U.S. Regulation of Defeat Device Ban

The EPA’s regulation and enforcement of mobile source emissions standards, including the defeat device prohibition, appear to be more mature and comprehensive than the EU’s. Specifically, the United States has developed regulatory definitions, an active enforcement docket, and agency guidance, which generally define the EPA’s authority and expectations. For instance, while the U.S. and EU’s defeat device prohibition and underlying defeat device definition are virtually identical, the United States has defined or interpreted key concepts of the definition, including element of design and emission control system.

“Element of design” has long been defined under the United States mobile source regulatory framework. Title 40 of the Code of Federal Regulations (C.F.R.) broadly defines “element of design” as more expansive than hardware or the mechanical elements of a physical structure. Per 40 C.F.R. § 86.1803-01, element of design “means any control system (i.e., computer software, electronic control system, emission control system, computer logic), and/or control system calibrations, and/or the results of systems interaction, and/or hardware items on a motor vehicle or motor vehicle engine.” Accordingly, an electronic control unit software calibration that senses inputs and directs the emission control system falls within the scope of an auxiliary emission control device.

In defining “emission control system,” the EPA adopted a similar broad approach. Under EPA regulations, an emission control system is “a unique group of emission control devices, auxiliary emission control devices, engine modifications and strategies, and other elements of design designated by the Administrator used to control exhaust emissions of a vehicle.” 40 C.F.R. § 86.1803-01.

EPA’s publication of numerous guidance documents, issuance of enforcement actions, and judicial settlements with defendant manufacturers further shed light on the agency’s expectation, interpretation, and use of key concepts relevant to the regulation of mobile source emissions.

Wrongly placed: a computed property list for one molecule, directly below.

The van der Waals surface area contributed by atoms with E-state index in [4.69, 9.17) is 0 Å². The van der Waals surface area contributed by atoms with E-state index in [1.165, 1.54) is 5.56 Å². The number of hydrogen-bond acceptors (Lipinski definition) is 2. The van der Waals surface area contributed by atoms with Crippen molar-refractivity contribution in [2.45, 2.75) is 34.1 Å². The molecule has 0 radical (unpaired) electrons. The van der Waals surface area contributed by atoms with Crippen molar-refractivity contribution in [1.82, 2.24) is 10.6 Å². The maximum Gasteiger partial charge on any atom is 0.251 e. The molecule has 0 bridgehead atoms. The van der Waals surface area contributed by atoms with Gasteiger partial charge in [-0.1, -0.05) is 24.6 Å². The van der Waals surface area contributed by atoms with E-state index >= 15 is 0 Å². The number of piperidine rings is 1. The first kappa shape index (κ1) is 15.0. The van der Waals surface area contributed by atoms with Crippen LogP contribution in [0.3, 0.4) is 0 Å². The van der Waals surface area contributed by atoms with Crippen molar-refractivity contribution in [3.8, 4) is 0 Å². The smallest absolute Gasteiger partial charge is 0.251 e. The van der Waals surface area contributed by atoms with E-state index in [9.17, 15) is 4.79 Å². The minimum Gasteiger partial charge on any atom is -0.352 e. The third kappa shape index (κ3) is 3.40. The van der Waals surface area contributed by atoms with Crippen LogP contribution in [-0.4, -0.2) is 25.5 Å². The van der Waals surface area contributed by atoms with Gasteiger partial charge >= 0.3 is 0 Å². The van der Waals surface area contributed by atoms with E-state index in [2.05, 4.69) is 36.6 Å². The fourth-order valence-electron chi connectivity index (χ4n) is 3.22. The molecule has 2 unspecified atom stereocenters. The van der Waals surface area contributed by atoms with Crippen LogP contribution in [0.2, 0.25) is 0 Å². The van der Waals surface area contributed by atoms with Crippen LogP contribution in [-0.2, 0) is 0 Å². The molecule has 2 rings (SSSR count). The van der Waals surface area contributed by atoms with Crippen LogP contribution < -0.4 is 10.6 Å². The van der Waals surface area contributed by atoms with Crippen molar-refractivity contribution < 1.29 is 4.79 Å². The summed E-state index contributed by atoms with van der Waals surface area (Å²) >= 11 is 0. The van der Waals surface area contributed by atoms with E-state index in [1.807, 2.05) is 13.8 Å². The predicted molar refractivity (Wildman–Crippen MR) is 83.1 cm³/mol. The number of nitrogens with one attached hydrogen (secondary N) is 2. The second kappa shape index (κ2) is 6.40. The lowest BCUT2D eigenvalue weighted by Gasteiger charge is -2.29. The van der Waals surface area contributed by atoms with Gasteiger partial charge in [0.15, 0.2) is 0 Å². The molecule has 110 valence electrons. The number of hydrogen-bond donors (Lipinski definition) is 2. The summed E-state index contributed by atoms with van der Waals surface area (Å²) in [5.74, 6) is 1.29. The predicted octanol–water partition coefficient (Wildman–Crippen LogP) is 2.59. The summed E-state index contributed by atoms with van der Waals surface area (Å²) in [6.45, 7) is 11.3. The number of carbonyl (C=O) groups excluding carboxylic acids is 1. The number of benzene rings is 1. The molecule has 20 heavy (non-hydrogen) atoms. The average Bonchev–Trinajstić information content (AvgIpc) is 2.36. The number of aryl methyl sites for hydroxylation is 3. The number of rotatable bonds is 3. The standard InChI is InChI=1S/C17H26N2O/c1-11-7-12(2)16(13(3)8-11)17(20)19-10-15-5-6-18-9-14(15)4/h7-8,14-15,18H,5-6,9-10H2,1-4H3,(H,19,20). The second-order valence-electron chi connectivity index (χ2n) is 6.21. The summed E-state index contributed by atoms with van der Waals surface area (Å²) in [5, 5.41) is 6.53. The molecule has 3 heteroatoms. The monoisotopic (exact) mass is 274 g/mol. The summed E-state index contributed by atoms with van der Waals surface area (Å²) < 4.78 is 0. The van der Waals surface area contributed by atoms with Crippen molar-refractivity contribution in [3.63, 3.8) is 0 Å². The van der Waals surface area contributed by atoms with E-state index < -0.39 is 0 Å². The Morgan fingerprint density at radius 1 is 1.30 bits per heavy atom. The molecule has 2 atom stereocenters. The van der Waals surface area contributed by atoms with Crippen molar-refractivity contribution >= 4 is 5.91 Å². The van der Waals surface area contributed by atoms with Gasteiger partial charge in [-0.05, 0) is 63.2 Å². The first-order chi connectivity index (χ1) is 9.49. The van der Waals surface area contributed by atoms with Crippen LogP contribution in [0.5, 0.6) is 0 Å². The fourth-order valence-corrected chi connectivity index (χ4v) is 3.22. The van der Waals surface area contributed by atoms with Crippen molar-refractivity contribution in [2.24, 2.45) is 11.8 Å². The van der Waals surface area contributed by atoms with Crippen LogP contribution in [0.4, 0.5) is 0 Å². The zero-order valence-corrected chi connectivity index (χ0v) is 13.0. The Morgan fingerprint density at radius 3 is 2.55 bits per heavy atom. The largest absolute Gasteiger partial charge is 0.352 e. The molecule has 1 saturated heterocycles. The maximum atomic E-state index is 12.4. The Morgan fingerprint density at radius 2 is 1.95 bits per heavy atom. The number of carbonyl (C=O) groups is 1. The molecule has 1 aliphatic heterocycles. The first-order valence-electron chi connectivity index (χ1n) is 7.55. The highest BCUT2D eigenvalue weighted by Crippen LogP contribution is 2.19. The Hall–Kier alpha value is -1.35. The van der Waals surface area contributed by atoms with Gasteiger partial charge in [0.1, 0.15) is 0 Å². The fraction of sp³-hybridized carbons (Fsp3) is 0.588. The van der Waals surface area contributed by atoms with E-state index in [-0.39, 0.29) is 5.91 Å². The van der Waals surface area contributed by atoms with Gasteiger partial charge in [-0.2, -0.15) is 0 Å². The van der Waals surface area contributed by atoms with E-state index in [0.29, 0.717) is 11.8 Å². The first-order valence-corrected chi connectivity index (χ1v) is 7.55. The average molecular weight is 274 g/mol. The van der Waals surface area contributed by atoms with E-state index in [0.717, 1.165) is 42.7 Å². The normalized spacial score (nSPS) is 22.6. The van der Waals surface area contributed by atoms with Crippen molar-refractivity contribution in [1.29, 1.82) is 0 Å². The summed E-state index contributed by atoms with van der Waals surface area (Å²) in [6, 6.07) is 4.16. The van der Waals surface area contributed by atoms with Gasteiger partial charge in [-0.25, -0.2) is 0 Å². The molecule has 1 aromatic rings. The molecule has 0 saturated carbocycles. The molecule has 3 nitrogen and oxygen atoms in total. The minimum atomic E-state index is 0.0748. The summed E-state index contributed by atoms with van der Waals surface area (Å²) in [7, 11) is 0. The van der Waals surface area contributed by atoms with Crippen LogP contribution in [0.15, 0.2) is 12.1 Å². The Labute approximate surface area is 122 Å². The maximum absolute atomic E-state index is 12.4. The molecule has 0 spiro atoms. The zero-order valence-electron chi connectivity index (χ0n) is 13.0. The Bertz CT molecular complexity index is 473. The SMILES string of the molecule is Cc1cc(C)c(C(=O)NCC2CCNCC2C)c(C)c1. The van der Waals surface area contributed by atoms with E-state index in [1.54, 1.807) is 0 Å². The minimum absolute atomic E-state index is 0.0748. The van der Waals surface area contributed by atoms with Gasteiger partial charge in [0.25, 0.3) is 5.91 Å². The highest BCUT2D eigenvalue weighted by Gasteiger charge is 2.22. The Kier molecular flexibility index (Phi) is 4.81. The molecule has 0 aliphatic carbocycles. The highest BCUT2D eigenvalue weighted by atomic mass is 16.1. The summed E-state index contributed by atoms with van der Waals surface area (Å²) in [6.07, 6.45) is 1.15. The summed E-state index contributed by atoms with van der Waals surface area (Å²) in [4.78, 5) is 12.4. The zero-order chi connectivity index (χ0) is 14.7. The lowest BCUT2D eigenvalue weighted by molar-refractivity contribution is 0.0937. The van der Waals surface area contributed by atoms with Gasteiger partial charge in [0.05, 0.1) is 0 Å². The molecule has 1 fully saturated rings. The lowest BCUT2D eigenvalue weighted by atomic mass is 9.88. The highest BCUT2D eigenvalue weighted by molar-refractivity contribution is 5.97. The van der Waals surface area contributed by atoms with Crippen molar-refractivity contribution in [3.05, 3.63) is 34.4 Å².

Potential Risks to OEMs and Suppliers

Depending on how the pending cases before the Court and the Referring Courts are resolved, OEMs may face the risk of heightened emissions enforcement in the light-duty market. Although the highlighted cases relate to light-duty passenger and commercial vehicles, the Court’s findings could serve as relevant context in the interpretation of “defeat strategies” for heavy-duty regulations, such as Regulation (EC) No 595/2009.12

From a legal and policy perspective, these emerging Court decisions appear problematic and worthy of further discussion among stakeholders. OEMs and automotive suppliers serve numerous markets across the globe, with critical markets in Asia, the EU, and the United States. Greater harmonization toward homologation and emissions certification would provide certainty for the automotive sector while assuring the public across the global of a level-playing field for purposes of environmental protection and competition. Unfortunately, the Court decisions may serve to further fragment the regulatory structure governing vehicle and engine emissions, at least with respect to the light-duty and heavy-duty segments. In contrast, (for now) the nonroad or off-road engine and vehicle sector has been largely harmonized, at least in the United States and EU. Further movement toward a single global standard for each segment of the transportation sector — or at least one more closely aligned — is even more important with the emergence of new technologies such as electric vehicles where standardization may facilitate innovation.

1 Judgment of 17 December 2020, CLCV and Others (Dispositif d’invalidation sur moteur diesel), C-693/18, EU:C:2020:1040. (C-693/18)
2 Regulation (EC) No 715/2007 on type approval of motor vehicles with respect to emissions from light passenger and commercial vehicles (Euro 5 and Euro 6) and on access to vehicle repair and maintenance information, OJ L 171, 29.6.2007, p. 1.
3 Article 267 (1) of the Treaty Establishing the European Union (TFEU).
4 Article 3(10) of Regulation 715/2007.
5 See C-693/18, paragraphs 59-68.
6 See C-693/18, paragraphs 69-90.
7 See C-693/18, paragraphs 91-102.
8 Article 5(1) of Regulation 715/2007.
9 Article 5(2)(a) (b) and (c) of Regulation (EC) No. 715/2007.
10 See also paragraph 146 of the Opinion of Advocate General Eleanor Sharpston delivered on 30 April, 2020, CLCV and Others (Dispositif d’invalidation sur moteur diesel), C-693/18, ECLI:EU:C:2020:323. (AG’s Opinion).
11 See C-693/18, paragraph 113.
12 Regulation (EC) No 595/2009 on type approval of motor vehicles and engines with respect to emissions from heavy-duty vehicles (Euro VI) and on access to vehicle repair and maintenance information and amending Regulation (EC) No 715/2007 and Directive 2007/46/EC and repealing Directives 80/1269/EEC, 2005/55/EC and 2005/78/EC, OJ L 188, 18.7.2009, p. 1.